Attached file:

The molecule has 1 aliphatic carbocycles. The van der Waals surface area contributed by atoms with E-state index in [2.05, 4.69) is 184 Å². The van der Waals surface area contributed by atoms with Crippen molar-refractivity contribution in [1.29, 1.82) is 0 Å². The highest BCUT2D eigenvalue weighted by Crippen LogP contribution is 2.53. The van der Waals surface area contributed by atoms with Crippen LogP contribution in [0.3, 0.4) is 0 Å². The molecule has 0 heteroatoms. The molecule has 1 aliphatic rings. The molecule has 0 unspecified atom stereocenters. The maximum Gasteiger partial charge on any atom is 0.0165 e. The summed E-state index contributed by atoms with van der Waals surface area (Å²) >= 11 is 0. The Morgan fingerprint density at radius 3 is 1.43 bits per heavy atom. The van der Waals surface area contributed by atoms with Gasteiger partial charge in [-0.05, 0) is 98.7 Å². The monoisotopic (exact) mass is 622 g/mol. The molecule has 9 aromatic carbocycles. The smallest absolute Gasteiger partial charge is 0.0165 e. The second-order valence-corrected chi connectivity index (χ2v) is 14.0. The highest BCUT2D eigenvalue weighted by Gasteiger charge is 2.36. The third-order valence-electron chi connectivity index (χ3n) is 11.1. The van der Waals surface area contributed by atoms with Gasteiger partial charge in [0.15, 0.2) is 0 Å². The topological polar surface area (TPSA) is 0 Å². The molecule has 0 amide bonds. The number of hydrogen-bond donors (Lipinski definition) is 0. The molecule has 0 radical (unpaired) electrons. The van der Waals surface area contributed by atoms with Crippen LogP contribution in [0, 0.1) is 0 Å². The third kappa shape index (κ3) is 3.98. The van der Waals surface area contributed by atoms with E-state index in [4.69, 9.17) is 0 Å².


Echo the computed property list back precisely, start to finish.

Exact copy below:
The molecule has 1 aliphatic carbocycles. The van der Waals surface area contributed by atoms with E-state index in [2.05, 4.69) is 184 Å². The van der Waals surface area contributed by atoms with Crippen molar-refractivity contribution in [1.29, 1.82) is 0 Å². The highest BCUT2D eigenvalue weighted by Crippen LogP contribution is 2.53. The van der Waals surface area contributed by atoms with Crippen LogP contribution in [0.3, 0.4) is 0 Å². The molecule has 0 heteroatoms. The molecule has 1 aliphatic rings. The molecule has 0 unspecified atom stereocenters. The maximum Gasteiger partial charge on any atom is 0.0165 e. The summed E-state index contributed by atoms with van der Waals surface area (Å²) >= 11 is 0. The Morgan fingerprint density at radius 3 is 1.43 bits per heavy atom. The van der Waals surface area contributed by atoms with Gasteiger partial charge in [-0.05, 0) is 98.7 Å². The monoisotopic (exact) mass is 622 g/mol. The molecule has 9 aromatic carbocycles. The smallest absolute Gasteiger partial charge is 0.0165 e. The second-order valence-corrected chi connectivity index (χ2v) is 14.0. The highest BCUT2D eigenvalue weighted by Gasteiger charge is 2.36. The third-order valence-electron chi connectivity index (χ3n) is 11.1. The van der Waals surface area contributed by atoms with Gasteiger partial charge in [0.15, 0.2) is 0 Å². The topological polar surface area (TPSA) is 0 Å². The molecule has 0 amide bonds. The number of hydrogen-bond donors (Lipinski definition) is 0. The molecule has 0 radical (unpaired) electrons. The van der Waals surface area contributed by atoms with Crippen LogP contribution in [0, 0.1) is 0 Å². The third kappa shape index (κ3) is 3.98. The van der Waals surface area contributed by atoms with E-state index in [4.69, 9.17) is 0 Å².